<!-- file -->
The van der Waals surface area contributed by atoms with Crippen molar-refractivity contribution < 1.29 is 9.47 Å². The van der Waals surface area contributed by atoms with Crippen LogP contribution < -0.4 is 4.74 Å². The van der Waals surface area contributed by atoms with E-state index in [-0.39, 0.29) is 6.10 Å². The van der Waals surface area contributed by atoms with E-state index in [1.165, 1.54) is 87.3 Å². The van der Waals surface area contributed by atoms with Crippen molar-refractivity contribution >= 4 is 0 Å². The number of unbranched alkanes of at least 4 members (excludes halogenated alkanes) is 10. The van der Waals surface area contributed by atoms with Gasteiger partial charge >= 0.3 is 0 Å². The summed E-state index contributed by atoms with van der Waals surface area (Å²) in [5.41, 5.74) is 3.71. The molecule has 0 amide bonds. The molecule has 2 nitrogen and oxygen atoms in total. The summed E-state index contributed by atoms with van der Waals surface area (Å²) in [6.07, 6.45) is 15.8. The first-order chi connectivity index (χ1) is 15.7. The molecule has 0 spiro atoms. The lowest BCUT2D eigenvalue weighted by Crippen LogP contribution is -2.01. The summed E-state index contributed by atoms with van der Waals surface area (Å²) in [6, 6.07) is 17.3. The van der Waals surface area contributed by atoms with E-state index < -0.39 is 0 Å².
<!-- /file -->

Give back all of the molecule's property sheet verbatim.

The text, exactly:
The van der Waals surface area contributed by atoms with Crippen molar-refractivity contribution < 1.29 is 9.47 Å². The van der Waals surface area contributed by atoms with Crippen LogP contribution < -0.4 is 4.74 Å². The van der Waals surface area contributed by atoms with E-state index in [-0.39, 0.29) is 6.10 Å². The van der Waals surface area contributed by atoms with E-state index in [1.165, 1.54) is 87.3 Å². The van der Waals surface area contributed by atoms with Crippen molar-refractivity contribution >= 4 is 0 Å². The number of unbranched alkanes of at least 4 members (excludes halogenated alkanes) is 10. The van der Waals surface area contributed by atoms with Gasteiger partial charge >= 0.3 is 0 Å². The summed E-state index contributed by atoms with van der Waals surface area (Å²) in [5.41, 5.74) is 3.71. The molecule has 0 amide bonds. The molecule has 2 nitrogen and oxygen atoms in total. The summed E-state index contributed by atoms with van der Waals surface area (Å²) in [6.07, 6.45) is 15.8. The first-order chi connectivity index (χ1) is 15.7. The molecule has 0 spiro atoms. The lowest BCUT2D eigenvalue weighted by Crippen LogP contribution is -2.01. The summed E-state index contributed by atoms with van der Waals surface area (Å²) in [6, 6.07) is 17.3. The van der Waals surface area contributed by atoms with E-state index < -0.39 is 0 Å².